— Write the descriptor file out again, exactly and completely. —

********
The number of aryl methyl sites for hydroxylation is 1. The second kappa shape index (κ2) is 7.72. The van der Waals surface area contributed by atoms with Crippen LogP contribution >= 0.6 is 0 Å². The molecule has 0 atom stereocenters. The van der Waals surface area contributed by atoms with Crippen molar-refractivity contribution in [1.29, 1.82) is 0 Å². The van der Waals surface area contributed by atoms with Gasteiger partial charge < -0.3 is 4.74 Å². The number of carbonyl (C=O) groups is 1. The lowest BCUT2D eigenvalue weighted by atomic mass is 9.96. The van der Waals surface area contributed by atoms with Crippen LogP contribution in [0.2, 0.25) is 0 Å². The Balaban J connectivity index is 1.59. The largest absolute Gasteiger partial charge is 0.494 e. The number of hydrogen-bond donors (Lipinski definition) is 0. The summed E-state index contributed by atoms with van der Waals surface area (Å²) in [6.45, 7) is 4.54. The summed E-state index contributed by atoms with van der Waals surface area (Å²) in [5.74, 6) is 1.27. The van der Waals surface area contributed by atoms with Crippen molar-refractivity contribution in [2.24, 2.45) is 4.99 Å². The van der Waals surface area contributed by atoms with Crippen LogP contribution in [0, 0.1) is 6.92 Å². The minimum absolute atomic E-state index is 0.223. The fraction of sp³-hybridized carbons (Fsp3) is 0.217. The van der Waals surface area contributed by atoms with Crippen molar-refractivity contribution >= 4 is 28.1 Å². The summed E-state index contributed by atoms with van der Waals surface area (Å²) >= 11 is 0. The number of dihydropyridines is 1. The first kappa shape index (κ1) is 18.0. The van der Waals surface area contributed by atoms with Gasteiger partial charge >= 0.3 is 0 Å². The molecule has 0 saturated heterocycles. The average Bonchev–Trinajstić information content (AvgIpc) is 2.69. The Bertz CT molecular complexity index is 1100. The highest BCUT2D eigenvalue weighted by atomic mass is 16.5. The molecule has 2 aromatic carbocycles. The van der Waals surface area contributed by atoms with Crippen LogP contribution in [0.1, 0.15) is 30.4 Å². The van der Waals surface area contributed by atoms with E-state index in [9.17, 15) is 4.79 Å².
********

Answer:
The number of aryl methyl sites for hydroxylation is 1. The second kappa shape index (κ2) is 7.72. The van der Waals surface area contributed by atoms with Crippen LogP contribution >= 0.6 is 0 Å². The molecule has 0 atom stereocenters. The van der Waals surface area contributed by atoms with Crippen molar-refractivity contribution in [1.29, 1.82) is 0 Å². The van der Waals surface area contributed by atoms with Gasteiger partial charge < -0.3 is 4.74 Å². The number of carbonyl (C=O) groups is 1. The lowest BCUT2D eigenvalue weighted by atomic mass is 9.96. The van der Waals surface area contributed by atoms with Crippen LogP contribution in [0.2, 0.25) is 0 Å². The Balaban J connectivity index is 1.59. The largest absolute Gasteiger partial charge is 0.494 e. The number of hydrogen-bond donors (Lipinski definition) is 0. The summed E-state index contributed by atoms with van der Waals surface area (Å²) in [6.45, 7) is 4.54. The summed E-state index contributed by atoms with van der Waals surface area (Å²) in [5.74, 6) is 1.27. The van der Waals surface area contributed by atoms with Crippen molar-refractivity contribution in [2.24, 2.45) is 4.99 Å². The van der Waals surface area contributed by atoms with Crippen LogP contribution in [0, 0.1) is 6.92 Å². The minimum absolute atomic E-state index is 0.223. The fraction of sp³-hybridized carbons (Fsp3) is 0.217. The van der Waals surface area contributed by atoms with Crippen molar-refractivity contribution >= 4 is 28.1 Å². The summed E-state index contributed by atoms with van der Waals surface area (Å²) >= 11 is 0. The number of dihydropyridines is 1. The first kappa shape index (κ1) is 18.0. The van der Waals surface area contributed by atoms with Gasteiger partial charge >= 0.3 is 0 Å². The molecule has 0 saturated heterocycles. The average Bonchev–Trinajstić information content (AvgIpc) is 2.69. The Bertz CT molecular complexity index is 1100. The highest BCUT2D eigenvalue weighted by atomic mass is 16.5. The molecule has 2 aromatic carbocycles. The van der Waals surface area contributed by atoms with Crippen LogP contribution in [0.1, 0.15) is 30.4 Å². The van der Waals surface area contributed by atoms with E-state index in [9.17, 15) is 4.79 Å².